Jim Barlow | UIUC
Further information:
http://www.news.uiuc.edu/scitips/03/1216pigs.html
http://www.uiuc.edu/

More articles from Agricultural and Forestry Science:

nachricht Light green plants save nitrogen without sacrificing photosynthetic efficiency
21.11.2017 | Carl R. Woese Institute for Genomic Biology, University of Illinois at Urbana-Champaign

nachricht Filling intercropping info gap
16.11.2017 | American Society of Agronomy

All articles from Agricultural and Forestry Science >>>

The most recent press releases about innovation >>>

Die letzten 5 Focus-News des innovations-reports im Überblick:

Im Focus: Frictional Heat Powers Hydrothermal Activity on Enceladus

Computer simulation shows how the icy moon heats water in a porous rock core

Heat from the friction of rocks caused by tidal forces could be the “engine” for the hydrothermal activity on Saturn's moon Enceladus. This presupposes that...

Im Focus: Nanoparticles help with malaria diagnosis – new rapid test in development

The WHO reports an estimated 429,000 malaria deaths each year. The disease mostly affects tropical and subtropical regions and in particular the African continent. The Fraunhofer Institute for Silicate Research ISC teamed up with the Fraunhofer Institute for Molecular Biology and Applied Ecology IME and the Institute of Tropical Medicine at the University of Tübingen for a new test method to detect malaria parasites in blood. The idea of the research project “NanoFRET” is to develop a highly sensitive and reliable rapid diagnostic test so that patient treatment can begin as early as possible.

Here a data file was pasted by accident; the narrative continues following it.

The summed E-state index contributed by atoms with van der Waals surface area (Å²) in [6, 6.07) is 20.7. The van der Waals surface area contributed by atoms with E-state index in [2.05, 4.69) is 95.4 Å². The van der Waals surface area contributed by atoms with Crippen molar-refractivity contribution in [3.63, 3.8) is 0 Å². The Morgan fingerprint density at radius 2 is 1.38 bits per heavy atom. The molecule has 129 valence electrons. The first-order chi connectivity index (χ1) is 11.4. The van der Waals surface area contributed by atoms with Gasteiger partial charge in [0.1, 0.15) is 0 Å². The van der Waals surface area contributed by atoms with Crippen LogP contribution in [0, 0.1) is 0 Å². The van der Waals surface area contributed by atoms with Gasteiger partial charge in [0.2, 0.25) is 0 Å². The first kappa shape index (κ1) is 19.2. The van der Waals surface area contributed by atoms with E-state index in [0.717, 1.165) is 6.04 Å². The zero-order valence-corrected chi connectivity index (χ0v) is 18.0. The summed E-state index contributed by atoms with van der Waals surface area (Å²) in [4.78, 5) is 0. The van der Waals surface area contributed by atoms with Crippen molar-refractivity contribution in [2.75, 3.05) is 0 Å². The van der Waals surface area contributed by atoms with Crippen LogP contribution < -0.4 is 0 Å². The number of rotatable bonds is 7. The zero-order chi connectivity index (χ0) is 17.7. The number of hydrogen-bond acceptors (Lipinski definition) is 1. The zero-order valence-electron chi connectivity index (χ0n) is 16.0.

Malaria is caused by parasites transmitted by mosquito bite. The most dangerous form of malaria is malaria tropica. Left untreated, it is fatal in most cases....

Im Focus: A “cosmic snake” reveals the structure of remote galaxies

The formation of stars in distant galaxies is still largely unexplored. For the first time, astron-omers at the University of Geneva have now been able to closely observe a star system six billion light-years away. In doing so, they are confirming earlier simulations made by the University of Zurich. One special effect is made possible by the multiple reflections of images that run through the cosmos like a snake.